This morning I met up with Aza Raskin, an interesting chap:
Aza is Head of User Experience for Mozilla Labs, and is keenly interested in all things that make computers and the Web better for humans. Aza gave his first talk on user interface at age 10 and got hooked. At 17, he was talking and consulting internationally; at 19, he coauthored a physics textbook; and at 21, he co-founded Humanized. Two years later, Aza founded Songza.com.
Since joining Mozilla, he's worked on Ubiquity, Fennec, and numerous other projects. In another life, Aza has done Dark Matter research at both Tokyo University and the University of Chicago, where he graduated from with honors in math and physics. When not working (ha!) Aza enjoys playing music and punning.
Even though his job title is Head of User experience, we talked mainly about another of his responsibilities, Jetpack:
Jetpack is a newly formed experiment in using open Web technologies to enhance the browser, with the goal of allowing anyone who can build a Web site to participate in making the Web a better place to work, communicate and play.
In short, Jetpack is an API for allowing you to write Firefox add-ons using the web technologies you already know.
As with all Labs experiments, Jetpack is an open source project and everyone is welcome to participate in its design, development and testing.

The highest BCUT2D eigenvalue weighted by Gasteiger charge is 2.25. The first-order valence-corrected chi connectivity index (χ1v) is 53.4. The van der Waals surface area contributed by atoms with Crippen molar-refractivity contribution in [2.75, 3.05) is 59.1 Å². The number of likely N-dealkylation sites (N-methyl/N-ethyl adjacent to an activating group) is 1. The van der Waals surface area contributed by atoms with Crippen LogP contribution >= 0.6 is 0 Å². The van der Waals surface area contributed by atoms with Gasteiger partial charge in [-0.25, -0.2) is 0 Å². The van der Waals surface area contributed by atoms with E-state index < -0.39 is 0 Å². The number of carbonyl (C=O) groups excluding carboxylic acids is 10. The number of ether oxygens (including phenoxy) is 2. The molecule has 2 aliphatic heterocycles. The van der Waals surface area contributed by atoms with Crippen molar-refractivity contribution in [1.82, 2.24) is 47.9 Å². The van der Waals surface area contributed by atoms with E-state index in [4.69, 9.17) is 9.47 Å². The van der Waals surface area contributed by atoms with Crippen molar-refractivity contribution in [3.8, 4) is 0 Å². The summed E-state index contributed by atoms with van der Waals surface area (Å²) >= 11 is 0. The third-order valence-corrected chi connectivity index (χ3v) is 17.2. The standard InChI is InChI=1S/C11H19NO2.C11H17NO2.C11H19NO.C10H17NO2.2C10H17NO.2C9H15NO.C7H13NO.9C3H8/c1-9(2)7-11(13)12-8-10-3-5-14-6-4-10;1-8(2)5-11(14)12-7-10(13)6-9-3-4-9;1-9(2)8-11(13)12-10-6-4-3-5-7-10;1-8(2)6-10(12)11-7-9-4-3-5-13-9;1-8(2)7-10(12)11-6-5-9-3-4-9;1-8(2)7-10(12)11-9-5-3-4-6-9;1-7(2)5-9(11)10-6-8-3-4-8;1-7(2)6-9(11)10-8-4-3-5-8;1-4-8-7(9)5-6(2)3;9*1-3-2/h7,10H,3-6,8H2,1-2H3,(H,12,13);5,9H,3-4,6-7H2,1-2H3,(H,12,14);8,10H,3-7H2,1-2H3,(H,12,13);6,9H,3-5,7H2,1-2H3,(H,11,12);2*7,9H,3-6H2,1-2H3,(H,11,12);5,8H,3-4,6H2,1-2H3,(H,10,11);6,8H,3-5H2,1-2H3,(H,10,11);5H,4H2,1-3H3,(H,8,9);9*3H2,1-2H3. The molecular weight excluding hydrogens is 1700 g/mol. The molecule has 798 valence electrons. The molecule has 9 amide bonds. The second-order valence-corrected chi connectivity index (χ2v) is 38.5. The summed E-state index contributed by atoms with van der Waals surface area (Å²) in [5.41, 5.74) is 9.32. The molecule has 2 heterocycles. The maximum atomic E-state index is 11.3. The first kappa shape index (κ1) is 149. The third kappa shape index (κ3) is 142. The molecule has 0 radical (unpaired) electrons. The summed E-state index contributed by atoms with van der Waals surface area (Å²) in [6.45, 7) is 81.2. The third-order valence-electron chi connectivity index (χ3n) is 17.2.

What particularly interests me about Jetpack is that it is trying to turn more people into Firefox addon programmers by making it as easy as coding a Web page. Key to this is the ability to re-use other people's Jetpack work – classic open source stuff.
But I wondered how the licensing side of things would be handled, given that various licences will be available, with all that this implies for incompatibilities between them.
That seem to be one area that's still under development. Another is security, since you need to be able to make sure that code you are re-using doesn't do rather more than you bargained for (think cross-site scripting malware writ large). Raskin said that this was an area they were working hard on.
One other idea he mentioned might feed into this: building aspects of your “social graph” (yuck, how I hate that phrase) into the browser so that you can draw on your friends' expertise and their recommendations. This seems to me to be a very powerful idea, since it effectively sieves some of the information deluge we are confronted with daily, and solves problems about what to trust.
It also has interesting implications for Facebook (and for MySpace while it's still around, which may not be long judging by its extraordinarily rapid decline.) When other platforms start building in some subset of your social networks, I wonder what role that leaves Facebook et al. - teen playground?
Intriguing stuff, and it's great to see Mozilla working on these areas. As Raskin noted, almost uniquely his team is under no pressure to deliver something soon, unlike most startups; instead he and they can concentrate on getting it right, even if takes longer.
Against a background where the recent experience of the Twitter team has shown that the browser-based, cloud computing model has not just weaknesses, but a domino-like interlinked set of weaknesses that can lead to catastrophic security failures, it's comforting to hear that someone is trying to do things properly.
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